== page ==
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New round of Sudan peace talks in Juba postponed to Dec 10

Wednesday November 20 2019

Sudan's prime minister Abdalla Hamdok (R)

Sudan's prime minister Abdalla Hamdok (right) and Major-General Malik Tayeb Khojali (left) visit a camp for internally displaced people in El-Fasher, the capital of the North Darfur state, on November 4, 2019. FILE PHOTO | ASHRAF SHAZLY | AFP 

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Khartoum

Sudan's ruling body Tuesday said Khartoum has agreed to postpone a new round of peace talks with major rebel groups scheduled to be held in Juba this week.

The talks were due to begin Thursday but Khartoum has agreed to push them back to December 10 at the request of Juba, which is mediating the negotiations, Sudan's ruling sovereign council said in a statement.

NEW DATE

"The government is looking forward to resume the negotiations on the new date," Mohamed al-Taayushi, a member of the sovereign council, said in the statement.

Peace talks opened last month between Khartoum's new transitional government and rebels who fought now-ousted president Omar al-Bashir's forces in Darfur, Blue Nile and South Kordofan.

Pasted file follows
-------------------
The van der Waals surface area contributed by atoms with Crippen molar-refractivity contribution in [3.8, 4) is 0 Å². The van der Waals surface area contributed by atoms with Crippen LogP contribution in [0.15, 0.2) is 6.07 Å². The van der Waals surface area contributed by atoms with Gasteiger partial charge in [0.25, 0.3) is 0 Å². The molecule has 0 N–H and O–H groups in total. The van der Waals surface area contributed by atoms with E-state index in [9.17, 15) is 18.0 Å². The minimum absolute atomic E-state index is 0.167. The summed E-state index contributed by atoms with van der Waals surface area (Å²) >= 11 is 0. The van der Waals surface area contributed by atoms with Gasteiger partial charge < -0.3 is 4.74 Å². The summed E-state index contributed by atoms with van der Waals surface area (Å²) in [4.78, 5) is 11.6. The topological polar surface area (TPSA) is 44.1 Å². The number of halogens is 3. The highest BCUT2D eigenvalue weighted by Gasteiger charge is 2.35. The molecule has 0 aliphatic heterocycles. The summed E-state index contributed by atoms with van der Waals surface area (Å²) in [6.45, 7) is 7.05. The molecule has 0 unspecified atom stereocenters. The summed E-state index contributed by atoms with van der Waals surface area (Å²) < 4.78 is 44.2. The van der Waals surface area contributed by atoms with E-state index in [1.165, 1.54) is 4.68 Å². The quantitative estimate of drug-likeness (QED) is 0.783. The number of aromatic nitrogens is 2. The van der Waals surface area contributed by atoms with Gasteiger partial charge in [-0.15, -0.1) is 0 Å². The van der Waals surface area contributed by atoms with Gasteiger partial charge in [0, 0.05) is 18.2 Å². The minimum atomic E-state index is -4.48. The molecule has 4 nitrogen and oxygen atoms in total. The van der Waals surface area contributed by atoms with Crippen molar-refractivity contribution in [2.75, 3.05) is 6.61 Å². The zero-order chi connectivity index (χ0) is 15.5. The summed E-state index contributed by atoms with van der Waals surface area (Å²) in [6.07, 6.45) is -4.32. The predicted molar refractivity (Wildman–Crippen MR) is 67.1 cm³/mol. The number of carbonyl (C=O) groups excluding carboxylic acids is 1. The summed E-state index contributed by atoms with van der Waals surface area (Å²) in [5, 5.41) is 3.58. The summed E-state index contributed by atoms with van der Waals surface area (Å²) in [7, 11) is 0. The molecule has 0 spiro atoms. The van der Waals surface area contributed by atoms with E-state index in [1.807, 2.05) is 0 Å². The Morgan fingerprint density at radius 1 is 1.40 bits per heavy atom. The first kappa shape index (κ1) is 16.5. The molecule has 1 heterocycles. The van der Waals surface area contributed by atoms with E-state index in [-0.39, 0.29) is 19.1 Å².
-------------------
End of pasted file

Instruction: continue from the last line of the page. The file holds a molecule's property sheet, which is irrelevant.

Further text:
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Sudan's new transitional authorities, tasked with leading the way to civilian rule after the ouster of Bashir, have vowed to bring peace to these conflict zones.

At the first round in October, Khartoum agreed to allow humanitarian relief into the three war-torn states, where years of conflict have left hundreds of thousands dead and millions displaced.

CONFLICT

The conflict in the western region of Darfur erupted in 2003 when ethnic African rebels took up arms against Bashir's Arab-dominated government, accusing it of marginalising the region economically and politically.

Similar conflicts also erupted in South Kordofan and Blue Nile during the secession of Sudan's south from the north in 2011.

CHANCE AT PEACE

"The chances of achieving comprehensive peace in the country have grown" since the revolution, Taayushi said.

"This paves the way for turning the page of war and realising the desired change to full democratic transformation and sustainable development."

During the two weeks of talks last month, Khartoum announced a "permanent ceasefire" in the three conflict zones.

An unofficial ceasefire had been in place since Bashir was ousted by the army in April in a palace coup that followed nationwide protests against his decades-old rule.

Sudan is currently ruled by an 11-member joint civilian-military sovereign council, tasked with overseeing the transition to civilian rule as demanded by protesters.